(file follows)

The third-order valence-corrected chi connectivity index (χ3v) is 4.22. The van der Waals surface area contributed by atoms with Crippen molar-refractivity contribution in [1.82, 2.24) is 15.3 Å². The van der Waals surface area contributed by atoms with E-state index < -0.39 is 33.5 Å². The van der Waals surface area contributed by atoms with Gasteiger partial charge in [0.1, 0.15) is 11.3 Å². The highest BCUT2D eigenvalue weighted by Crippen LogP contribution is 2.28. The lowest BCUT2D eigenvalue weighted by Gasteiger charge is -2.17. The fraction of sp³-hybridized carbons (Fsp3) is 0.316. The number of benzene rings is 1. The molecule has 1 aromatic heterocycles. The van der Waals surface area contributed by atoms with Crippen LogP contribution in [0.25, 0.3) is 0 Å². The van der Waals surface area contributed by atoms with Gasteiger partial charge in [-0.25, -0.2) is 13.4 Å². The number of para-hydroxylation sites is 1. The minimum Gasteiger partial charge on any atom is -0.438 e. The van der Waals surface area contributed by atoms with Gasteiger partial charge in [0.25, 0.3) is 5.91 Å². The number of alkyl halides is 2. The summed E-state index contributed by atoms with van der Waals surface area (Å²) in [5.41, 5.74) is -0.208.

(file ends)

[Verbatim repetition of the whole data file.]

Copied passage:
The third-order valence-corrected chi connectivity index (χ3v) is 4.22. The van der Waals surface area contributed by atoms with Crippen molar-refractivity contribution in [1.82, 2.24) is 15.3 Å². The van der Waals surface area contributed by atoms with E-state index < -0.39 is 33.5 Å². The van der Waals surface area contributed by atoms with Gasteiger partial charge in [0.1, 0.15) is 11.3 Å². The highest BCUT2D eigenvalue weighted by Crippen LogP contribution is 2.28. The lowest BCUT2D eigenvalue weighted by Gasteiger charge is -2.17. The fraction of sp³-hybridized carbons (Fsp3) is 0.316. The number of benzene rings is 1. The molecule has 1 aromatic heterocycles. The van der Waals surface area contributed by atoms with Crippen LogP contribution in [0.25, 0.3) is 0 Å². The van der Waals surface area contributed by atoms with Gasteiger partial charge in [-0.25, -0.2) is 13.4 Å². The number of para-hydroxylation sites is 1. The minimum Gasteiger partial charge on any atom is -0.438 e. The van der Waals surface area contributed by atoms with Gasteiger partial charge in [0.25, 0.3) is 5.91 Å². The number of alkyl halides is 2. The summed E-state index contributed by atoms with van der Waals surface area (Å²) in [5.41, 5.74) is -0.208.